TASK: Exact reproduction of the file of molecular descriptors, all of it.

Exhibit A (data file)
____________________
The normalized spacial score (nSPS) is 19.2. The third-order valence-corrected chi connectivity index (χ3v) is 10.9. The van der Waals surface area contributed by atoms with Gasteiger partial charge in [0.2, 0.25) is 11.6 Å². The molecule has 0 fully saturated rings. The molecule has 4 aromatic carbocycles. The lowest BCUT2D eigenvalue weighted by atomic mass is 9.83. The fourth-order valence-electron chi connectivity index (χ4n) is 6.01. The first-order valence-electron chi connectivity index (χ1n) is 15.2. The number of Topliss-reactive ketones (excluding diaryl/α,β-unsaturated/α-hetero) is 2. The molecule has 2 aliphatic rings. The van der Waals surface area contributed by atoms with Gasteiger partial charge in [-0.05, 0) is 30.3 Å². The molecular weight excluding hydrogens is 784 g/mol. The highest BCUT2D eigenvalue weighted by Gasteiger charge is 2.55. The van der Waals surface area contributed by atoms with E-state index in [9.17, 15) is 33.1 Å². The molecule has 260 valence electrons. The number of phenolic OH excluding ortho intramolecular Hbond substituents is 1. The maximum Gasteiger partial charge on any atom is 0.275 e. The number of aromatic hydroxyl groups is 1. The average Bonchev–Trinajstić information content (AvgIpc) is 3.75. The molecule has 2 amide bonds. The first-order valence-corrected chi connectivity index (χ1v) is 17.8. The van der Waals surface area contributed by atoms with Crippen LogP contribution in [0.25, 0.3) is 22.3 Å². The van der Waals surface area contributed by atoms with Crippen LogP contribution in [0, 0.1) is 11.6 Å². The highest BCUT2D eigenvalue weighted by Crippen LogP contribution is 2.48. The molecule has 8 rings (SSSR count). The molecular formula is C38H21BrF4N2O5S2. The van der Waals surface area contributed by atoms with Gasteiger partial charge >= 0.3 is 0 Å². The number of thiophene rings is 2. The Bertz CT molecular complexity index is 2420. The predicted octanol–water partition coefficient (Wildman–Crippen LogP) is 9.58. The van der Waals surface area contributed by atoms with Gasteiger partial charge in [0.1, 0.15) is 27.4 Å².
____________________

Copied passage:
The normalized spacial score (nSPS) is 19.2. The third-order valence-corrected chi connectivity index (χ3v) is 10.9. The van der Waals surface area contributed by atoms with Gasteiger partial charge in [0.2, 0.25) is 11.6 Å². The molecule has 0 fully saturated rings. The molecule has 4 aromatic carbocycles. The lowest BCUT2D eigenvalue weighted by atomic mass is 9.83. The fourth-order valence-electron chi connectivity index (χ4n) is 6.01. The first-order valence-electron chi connectivity index (χ1n) is 15.2. The number of Topliss-reactive ketones (excluding diaryl/α,β-unsaturated/α-hetero) is 2. The molecule has 2 aliphatic rings. The van der Waals surface area contributed by atoms with Gasteiger partial charge in [-0.05, 0) is 30.3 Å². The molecular weight excluding hydrogens is 784 g/mol. The highest BCUT2D eigenvalue weighted by Gasteiger charge is 2.55. The van der Waals surface area contributed by atoms with E-state index in [9.17, 15) is 33.1 Å². The molecule has 260 valence electrons. The number of phenolic OH excluding ortho intramolecular Hbond substituents is 1. The maximum Gasteiger partial charge on any atom is 0.275 e. The number of aromatic hydroxyl groups is 1. The average Bonchev–Trinajstić information content (AvgIpc) is 3.75. The molecule has 2 amide bonds. The first-order valence-corrected chi connectivity index (χ1v) is 17.8. The van der Waals surface area contributed by atoms with Crippen LogP contribution in [0.25, 0.3) is 22.3 Å². The van der Waals surface area contributed by atoms with Crippen LogP contribution in [0, 0.1) is 11.6 Å². The highest BCUT2D eigenvalue weighted by Crippen LogP contribution is 2.48. The molecule has 8 rings (SSSR count). The molecular formula is C38H21BrF4N2O5S2. The van der Waals surface area contributed by atoms with Gasteiger partial charge >= 0.3 is 0 Å². The number of thiophene rings is 2. The Bertz CT molecular complexity index is 2420. The predicted octanol–water partition coefficient (Wildman–Crippen LogP) is 9.58. The van der Waals surface area contributed by atoms with Gasteiger partial charge in [0.1, 0.15) is 27.4 Å².